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Fort Luton - Chatham, Kent

24th January 2015

Fort Luton was built between 1876 and 1892 on a site overlooking the Luton Valley near Chatham. It was the smallest one of five ‘Outer Ring’ forts that were built to defend the landward approaches to Chatham Dockyard. It was built using convict labour with the materials being transported up from a jetty on Borstal Creek via a light railway. Built too late for service it was never armed or manned permanently but was used for siege trials, the last being in 1907.

During WWI the fort was used as a transit barracks for troops en-route to Europe and after the war it was used as a store. In 1938 work commenced on converting the fort into a Gun Operations Room (G.O.R.) and in August 1939 it opened as G.O.R. for the 27th AA Brigade covering the Thames & Medway South Area.

To our knowledge there have been no reports of paranormal activity at Fort Luton and as such we would treat it as a blank canvas. We believe we are the first people to conduct an investigation on this site.

  The Investigation
To investigate the possibility of paranormal phenomena at this location and establish any causes for any events encountered.

Edited from the 1990's Tourist Map

Due to the fact that it is being restored there were only certain areas open to us on this investigation. We set out with the intention of covering as much of the internal structures as possible in the evening.

Session One:

The team used the furthest magazine accessible from the left tunnel to commence a séance however due to the noises encountered would move out to the tunnel to continue this experiment. During this Dave moved to the main entrance end of the tunnel after Ian had walked the length of it to research noises that appeared to come from the tunnel.

Session Two:

The team located to the one restored casemate that is accessible.

Session Three:

The team returned to the same positions within the tunnel as at the end of session one but Dave positioned half way along the tunnel.


Session One:
Graham had the impression of someone standing between himself and Dave opposite him within the small magazine.

The team initially heard a number of noises emanate from the tunnel. As this wasn't visible from the teams location Ian walked the length of the tunnel. The noises did not repeat themselves during this time as would be expected. Ian did manage to replicate something similar to the tone of the noise heard when he stepped on a loose brick within the the structure of the steps leading up to the main entrance from the tunnel itself.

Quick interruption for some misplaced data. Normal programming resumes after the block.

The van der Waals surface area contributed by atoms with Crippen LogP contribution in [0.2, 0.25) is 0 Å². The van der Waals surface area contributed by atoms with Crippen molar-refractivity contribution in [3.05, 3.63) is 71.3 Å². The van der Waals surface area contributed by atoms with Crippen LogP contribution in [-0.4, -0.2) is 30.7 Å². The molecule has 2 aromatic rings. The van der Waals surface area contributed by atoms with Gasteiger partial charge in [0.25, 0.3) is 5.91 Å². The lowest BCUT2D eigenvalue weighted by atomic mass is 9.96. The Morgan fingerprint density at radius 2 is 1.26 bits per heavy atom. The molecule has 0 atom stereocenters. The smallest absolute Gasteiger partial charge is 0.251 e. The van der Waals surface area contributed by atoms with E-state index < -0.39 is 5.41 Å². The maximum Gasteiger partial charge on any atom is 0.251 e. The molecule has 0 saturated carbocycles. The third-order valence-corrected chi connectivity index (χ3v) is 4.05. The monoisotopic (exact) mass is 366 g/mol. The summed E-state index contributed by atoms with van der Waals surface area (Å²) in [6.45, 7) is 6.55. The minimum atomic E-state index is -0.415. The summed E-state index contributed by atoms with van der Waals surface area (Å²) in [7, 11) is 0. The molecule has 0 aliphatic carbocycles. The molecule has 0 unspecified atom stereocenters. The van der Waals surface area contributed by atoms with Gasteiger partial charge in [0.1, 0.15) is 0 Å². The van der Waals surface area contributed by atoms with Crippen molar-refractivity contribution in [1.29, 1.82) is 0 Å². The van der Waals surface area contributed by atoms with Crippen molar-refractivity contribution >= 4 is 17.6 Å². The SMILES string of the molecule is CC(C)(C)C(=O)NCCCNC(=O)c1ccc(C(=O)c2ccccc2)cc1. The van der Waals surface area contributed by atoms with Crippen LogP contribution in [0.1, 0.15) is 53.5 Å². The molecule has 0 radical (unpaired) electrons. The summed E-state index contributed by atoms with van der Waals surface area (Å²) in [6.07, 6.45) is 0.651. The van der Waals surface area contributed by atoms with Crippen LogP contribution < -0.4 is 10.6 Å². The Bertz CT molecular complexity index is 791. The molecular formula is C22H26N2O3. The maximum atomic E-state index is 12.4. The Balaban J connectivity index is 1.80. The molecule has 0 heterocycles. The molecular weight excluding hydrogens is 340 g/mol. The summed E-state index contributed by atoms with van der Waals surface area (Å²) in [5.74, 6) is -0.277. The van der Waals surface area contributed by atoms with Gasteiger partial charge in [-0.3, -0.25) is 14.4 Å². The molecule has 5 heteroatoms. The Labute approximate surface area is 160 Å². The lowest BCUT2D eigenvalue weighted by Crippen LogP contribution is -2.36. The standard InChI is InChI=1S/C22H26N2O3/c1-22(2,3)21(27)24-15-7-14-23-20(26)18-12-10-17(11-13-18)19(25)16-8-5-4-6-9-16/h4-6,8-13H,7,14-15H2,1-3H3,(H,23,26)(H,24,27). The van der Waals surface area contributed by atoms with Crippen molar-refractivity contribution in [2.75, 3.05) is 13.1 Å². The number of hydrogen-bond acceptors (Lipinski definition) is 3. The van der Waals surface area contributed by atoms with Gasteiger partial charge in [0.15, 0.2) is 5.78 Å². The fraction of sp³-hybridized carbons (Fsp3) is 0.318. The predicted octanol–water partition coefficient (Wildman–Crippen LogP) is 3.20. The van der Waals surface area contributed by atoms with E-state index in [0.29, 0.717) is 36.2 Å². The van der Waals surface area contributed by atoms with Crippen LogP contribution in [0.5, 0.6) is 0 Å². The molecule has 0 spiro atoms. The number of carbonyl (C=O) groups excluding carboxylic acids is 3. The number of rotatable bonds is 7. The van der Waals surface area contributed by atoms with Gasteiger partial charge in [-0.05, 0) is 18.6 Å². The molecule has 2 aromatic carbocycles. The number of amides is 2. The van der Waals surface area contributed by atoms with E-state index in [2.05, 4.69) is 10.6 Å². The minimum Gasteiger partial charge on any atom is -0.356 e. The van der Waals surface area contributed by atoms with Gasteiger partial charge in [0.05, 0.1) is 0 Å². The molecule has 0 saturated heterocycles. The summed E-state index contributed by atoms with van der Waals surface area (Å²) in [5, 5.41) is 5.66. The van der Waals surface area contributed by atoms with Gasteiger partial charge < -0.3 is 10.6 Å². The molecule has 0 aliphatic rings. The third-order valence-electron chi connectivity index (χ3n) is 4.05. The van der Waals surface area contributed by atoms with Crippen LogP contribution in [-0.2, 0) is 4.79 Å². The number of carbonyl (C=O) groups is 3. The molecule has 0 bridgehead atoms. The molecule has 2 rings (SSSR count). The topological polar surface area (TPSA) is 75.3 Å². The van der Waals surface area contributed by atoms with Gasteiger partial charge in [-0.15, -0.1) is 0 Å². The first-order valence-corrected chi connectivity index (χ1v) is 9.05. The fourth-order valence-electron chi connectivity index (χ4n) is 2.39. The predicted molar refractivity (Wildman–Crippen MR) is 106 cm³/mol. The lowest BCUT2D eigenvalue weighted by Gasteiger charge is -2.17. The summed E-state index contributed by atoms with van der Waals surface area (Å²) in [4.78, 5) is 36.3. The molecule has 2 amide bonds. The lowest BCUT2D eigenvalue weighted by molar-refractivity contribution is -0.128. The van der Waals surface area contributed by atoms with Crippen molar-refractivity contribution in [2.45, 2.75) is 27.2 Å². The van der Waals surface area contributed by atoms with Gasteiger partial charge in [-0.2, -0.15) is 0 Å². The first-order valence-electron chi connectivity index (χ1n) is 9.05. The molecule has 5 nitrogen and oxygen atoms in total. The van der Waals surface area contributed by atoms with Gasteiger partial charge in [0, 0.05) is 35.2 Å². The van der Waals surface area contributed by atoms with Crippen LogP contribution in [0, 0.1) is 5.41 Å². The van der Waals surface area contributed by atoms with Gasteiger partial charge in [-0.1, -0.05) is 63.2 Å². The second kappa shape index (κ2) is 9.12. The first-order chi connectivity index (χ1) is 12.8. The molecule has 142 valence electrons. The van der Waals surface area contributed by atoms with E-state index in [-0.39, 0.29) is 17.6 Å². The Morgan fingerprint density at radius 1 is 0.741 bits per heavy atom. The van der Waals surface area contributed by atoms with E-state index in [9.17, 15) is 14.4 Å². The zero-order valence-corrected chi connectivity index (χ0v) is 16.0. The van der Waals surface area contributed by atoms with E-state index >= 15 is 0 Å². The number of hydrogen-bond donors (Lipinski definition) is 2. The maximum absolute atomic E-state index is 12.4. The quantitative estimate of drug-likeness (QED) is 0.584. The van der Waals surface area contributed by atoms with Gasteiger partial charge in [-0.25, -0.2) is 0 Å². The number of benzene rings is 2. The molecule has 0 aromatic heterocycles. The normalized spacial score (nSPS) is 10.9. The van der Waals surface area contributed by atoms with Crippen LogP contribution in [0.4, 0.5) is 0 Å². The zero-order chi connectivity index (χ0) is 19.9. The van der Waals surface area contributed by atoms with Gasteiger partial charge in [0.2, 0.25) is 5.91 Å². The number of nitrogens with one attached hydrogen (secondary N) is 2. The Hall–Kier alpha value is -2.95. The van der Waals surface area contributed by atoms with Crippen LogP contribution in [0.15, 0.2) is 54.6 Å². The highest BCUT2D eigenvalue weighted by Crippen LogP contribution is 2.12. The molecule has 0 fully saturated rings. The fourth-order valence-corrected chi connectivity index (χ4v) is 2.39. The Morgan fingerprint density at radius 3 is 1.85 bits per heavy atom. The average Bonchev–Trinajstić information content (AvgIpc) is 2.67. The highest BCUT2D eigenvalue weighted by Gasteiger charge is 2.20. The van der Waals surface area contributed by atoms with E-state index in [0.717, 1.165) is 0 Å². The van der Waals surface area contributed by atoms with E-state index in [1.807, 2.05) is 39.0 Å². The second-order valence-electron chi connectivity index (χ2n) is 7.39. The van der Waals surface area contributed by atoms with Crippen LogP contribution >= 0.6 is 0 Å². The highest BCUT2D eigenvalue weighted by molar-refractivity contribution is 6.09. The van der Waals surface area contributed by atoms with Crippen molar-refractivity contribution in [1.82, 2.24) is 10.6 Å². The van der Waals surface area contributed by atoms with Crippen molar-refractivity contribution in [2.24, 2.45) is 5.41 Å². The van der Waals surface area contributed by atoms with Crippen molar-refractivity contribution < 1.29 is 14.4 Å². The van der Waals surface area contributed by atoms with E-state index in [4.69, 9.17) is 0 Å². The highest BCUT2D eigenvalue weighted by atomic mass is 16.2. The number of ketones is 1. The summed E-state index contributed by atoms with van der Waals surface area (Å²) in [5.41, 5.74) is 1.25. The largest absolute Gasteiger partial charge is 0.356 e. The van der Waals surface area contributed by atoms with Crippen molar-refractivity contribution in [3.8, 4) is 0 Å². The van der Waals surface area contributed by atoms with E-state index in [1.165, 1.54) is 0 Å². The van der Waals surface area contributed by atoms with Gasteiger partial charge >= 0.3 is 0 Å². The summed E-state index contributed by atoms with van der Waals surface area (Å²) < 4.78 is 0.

It was observed that communication could be had between the team easily at normal volume and without much echo. This we found surprising given the normal acoustics of tunnel structures we have investigated.

Given this, Dave moved towards the further end of the tunnel in order to try and establish a source for the noise for sure by physical observation.

Further noises were heard between Dave and the team within the tunnel. None of these were repeated on request although some were close.

Dave had a song come into his head later identified as 'Mademoiselle From Armentières' and questioned the age of this song and its origins. The team did not know and it was decided to research this later.

Dean had thoughts of a hot air balloon crashing and described it as red and white striped. He did not tell us about this until the break.

With little else occurring the team took a break.

Later recordings of this session would reveal voices unheard by the team at the time and one which clearly says “Allo Dean”.

The recordings of session one can be viewed on our video below:



Mention is made of this now as we left a camcorder running in the tunnel during the break and all of the team being evidenced to be out of the tunnel and would have been seen to have entered it again on the very camera that was recording.